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    Connecticut Harassment Lawyer

    Connecticut police and prosecutors take online and telephone harassment very seriously. With workplace and school violence becoming an increasing concern for law enforcement, Connecticut lawmakers have enacted tough and broadly written laws against harassing and threatening communications made over cell phone conversations, text messages, social media, and fax lines. Also, as many of the top domestic violence attorneys would tell you, Harassment charges frequently arise in domestic violence arrests, when spouses and loved ones take their anger and aggression out on each over electronic and digital media. In these Stamford and Greenwich domestic violence Harassment charges, police arrest first…then let prosecutors ask questions in court later. So, if you have been arrested for 53a-182b / 53a-183 Harassment charges in Stamford, Greenwich, Darien, New Canaan, Wilton, Weston, Westport, or Fairfield, you need to contact a top Connecticut harassment lawyer before your first court date.

    What is Harassment in the Second Degree in Connecticut?

    The Connecticut crime of Harassment in the Second Degree is spelled out in C.G.S. § 53a-183. This charge is a Class C misdemeanor that carries up to 90 days of jail, probation, and a $500 fine. To be charged with 53a-183 Harassment in the Second Degree, you must be accused of: (1) using indecent or obscene language over the telephone, (2) delivering an annoying, harassing, or alarming message over fax, email, snail mail, or social media like Facebook or Instagram, or (3) intentionally making a telephone call that causes annoyance or alarm. What causes “annoyance” or “alarm” clearly evokes a broad, subjective standard. What may be annoying to one person may not be to another. This is where tough lawyering is needed to advocate aggressively on your behalf with police and prosecutors to convince them to stand down and not prosecute you for what could be a perfectly legal exercise of your First Amendment constitutional rights to free speech.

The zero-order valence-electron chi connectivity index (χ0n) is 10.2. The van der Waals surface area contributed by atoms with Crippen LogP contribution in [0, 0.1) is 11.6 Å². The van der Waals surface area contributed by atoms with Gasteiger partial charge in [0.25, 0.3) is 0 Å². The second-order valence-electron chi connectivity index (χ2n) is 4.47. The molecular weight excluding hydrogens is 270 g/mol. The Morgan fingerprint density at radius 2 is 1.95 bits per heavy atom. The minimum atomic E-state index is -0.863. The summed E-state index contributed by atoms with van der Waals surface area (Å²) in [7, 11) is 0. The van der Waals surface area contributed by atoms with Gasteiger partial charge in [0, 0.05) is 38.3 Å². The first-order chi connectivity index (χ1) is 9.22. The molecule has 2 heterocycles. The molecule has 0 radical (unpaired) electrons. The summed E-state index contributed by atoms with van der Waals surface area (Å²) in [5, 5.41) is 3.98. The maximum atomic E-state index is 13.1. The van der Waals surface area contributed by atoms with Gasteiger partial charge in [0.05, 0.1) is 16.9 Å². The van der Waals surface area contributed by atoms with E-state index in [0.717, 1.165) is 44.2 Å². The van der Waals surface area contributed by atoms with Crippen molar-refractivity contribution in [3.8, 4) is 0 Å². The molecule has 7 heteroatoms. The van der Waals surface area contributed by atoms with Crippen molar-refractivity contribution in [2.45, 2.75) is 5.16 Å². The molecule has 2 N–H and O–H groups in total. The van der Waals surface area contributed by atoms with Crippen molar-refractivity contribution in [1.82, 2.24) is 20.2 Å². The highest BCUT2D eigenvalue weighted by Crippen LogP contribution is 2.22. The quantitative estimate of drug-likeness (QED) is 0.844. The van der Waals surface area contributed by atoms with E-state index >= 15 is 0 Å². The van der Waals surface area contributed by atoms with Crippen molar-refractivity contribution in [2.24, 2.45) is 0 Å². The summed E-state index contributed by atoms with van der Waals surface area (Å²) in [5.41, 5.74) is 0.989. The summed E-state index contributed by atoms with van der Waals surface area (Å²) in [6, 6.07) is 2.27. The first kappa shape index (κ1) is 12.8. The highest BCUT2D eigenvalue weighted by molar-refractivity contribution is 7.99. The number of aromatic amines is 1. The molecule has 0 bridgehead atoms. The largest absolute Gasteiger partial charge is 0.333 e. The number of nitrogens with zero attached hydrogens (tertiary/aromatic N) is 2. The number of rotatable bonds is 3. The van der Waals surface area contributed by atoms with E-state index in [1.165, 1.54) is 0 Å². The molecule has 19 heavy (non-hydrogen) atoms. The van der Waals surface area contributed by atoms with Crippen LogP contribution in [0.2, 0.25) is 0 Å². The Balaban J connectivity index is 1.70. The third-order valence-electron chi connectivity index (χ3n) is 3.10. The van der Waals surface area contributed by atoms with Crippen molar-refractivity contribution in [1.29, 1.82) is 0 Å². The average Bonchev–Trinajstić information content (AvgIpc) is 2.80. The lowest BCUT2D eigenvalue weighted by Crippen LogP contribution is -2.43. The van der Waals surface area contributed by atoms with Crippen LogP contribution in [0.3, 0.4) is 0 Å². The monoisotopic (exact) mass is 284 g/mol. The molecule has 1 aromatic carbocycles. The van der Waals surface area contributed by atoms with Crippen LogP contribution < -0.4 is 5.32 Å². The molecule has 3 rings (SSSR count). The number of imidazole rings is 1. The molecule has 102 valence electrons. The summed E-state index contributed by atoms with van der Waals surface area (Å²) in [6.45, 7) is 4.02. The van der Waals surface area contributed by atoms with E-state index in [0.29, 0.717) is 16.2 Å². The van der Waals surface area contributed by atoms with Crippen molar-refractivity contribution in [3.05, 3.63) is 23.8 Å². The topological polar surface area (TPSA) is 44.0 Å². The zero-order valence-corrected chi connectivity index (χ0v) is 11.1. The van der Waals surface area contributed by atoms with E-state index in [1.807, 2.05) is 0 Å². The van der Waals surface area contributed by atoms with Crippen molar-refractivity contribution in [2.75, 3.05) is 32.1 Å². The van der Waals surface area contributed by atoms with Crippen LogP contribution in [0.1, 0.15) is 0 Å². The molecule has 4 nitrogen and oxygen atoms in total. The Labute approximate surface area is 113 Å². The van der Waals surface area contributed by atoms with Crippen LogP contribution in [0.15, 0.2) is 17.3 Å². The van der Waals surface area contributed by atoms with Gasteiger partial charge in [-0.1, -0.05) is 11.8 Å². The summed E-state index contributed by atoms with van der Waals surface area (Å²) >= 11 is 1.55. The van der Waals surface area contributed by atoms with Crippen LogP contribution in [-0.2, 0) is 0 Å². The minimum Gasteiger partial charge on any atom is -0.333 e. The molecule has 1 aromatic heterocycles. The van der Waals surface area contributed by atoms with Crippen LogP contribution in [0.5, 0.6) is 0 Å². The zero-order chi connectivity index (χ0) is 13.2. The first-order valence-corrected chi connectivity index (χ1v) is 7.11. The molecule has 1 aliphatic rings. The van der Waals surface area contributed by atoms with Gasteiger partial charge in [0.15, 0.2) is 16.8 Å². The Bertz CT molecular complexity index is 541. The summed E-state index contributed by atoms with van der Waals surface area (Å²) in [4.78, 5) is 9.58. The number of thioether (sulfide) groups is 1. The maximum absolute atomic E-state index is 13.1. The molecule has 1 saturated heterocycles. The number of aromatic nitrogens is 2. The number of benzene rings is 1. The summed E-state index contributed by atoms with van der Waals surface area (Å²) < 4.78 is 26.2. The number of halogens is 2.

What is Harassment in the First Degree?

    First Degree Harassment in Connecticut is much less frequently charged by Connecticut police. Per the language of C.G.S. § 53a-182b, to be charged with this crime, you must (1) be a convicted felon, and (2) intentionally make a threat to kill or injure another person by phone, fax, snail mail, email, social media, Facebook, or any other type of electronic communication. This is a Class D Felony charge that carries a maximum of 5 years jail, probation, and a $5000 fine.

    What Should I Expect at Arraignment for Harassment in the Second Degree?